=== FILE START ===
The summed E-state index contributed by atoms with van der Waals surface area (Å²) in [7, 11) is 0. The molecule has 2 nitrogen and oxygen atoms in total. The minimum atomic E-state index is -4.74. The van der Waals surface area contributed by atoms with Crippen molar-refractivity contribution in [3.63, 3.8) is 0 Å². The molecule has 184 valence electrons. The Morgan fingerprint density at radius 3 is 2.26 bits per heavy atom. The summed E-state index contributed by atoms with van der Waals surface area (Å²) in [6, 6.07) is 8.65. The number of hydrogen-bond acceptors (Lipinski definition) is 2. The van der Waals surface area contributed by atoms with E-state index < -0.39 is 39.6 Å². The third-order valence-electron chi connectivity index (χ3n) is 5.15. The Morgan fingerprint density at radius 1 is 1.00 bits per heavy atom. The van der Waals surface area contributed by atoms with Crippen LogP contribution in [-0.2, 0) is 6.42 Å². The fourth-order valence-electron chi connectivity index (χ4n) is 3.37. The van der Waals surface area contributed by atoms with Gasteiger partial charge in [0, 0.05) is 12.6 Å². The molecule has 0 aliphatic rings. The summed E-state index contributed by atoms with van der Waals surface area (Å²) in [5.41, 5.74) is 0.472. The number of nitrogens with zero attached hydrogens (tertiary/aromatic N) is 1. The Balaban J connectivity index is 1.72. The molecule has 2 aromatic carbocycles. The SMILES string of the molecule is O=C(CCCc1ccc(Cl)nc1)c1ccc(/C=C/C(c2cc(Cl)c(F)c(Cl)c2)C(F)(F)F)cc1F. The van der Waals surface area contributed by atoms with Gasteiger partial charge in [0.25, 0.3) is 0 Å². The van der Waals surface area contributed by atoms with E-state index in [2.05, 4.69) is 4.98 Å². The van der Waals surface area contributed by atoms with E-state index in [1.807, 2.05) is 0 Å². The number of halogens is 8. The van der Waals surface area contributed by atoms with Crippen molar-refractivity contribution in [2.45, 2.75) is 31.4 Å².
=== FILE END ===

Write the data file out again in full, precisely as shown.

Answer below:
The summed E-state index contributed by atoms with van der Waals surface area (Å²) in [7, 11) is 0. The molecule has 2 nitrogen and oxygen atoms in total. The minimum atomic E-state index is -4.74. The van der Waals surface area contributed by atoms with Crippen molar-refractivity contribution in [3.63, 3.8) is 0 Å². The molecule has 184 valence electrons. The Morgan fingerprint density at radius 3 is 2.26 bits per heavy atom. The summed E-state index contributed by atoms with van der Waals surface area (Å²) in [6, 6.07) is 8.65. The number of hydrogen-bond acceptors (Lipinski definition) is 2. The van der Waals surface area contributed by atoms with E-state index < -0.39 is 39.6 Å². The third-order valence-electron chi connectivity index (χ3n) is 5.15. The Morgan fingerprint density at radius 1 is 1.00 bits per heavy atom. The van der Waals surface area contributed by atoms with Crippen LogP contribution in [-0.2, 0) is 6.42 Å². The fourth-order valence-electron chi connectivity index (χ4n) is 3.37. The van der Waals surface area contributed by atoms with Gasteiger partial charge in [0, 0.05) is 12.6 Å². The molecule has 0 aliphatic rings. The summed E-state index contributed by atoms with van der Waals surface area (Å²) in [5.41, 5.74) is 0.472. The number of nitrogens with zero attached hydrogens (tertiary/aromatic N) is 1. The Balaban J connectivity index is 1.72. The molecule has 2 aromatic carbocycles. The SMILES string of the molecule is O=C(CCCc1ccc(Cl)nc1)c1ccc(/C=C/C(c2cc(Cl)c(F)c(Cl)c2)C(F)(F)F)cc1F. The van der Waals surface area contributed by atoms with Gasteiger partial charge in [0.25, 0.3) is 0 Å². The van der Waals surface area contributed by atoms with E-state index in [2.05, 4.69) is 4.98 Å². The van der Waals surface area contributed by atoms with E-state index in [1.807, 2.05) is 0 Å². The number of halogens is 8. The van der Waals surface area contributed by atoms with Crippen molar-refractivity contribution in [2.45, 2.75) is 31.4 Å².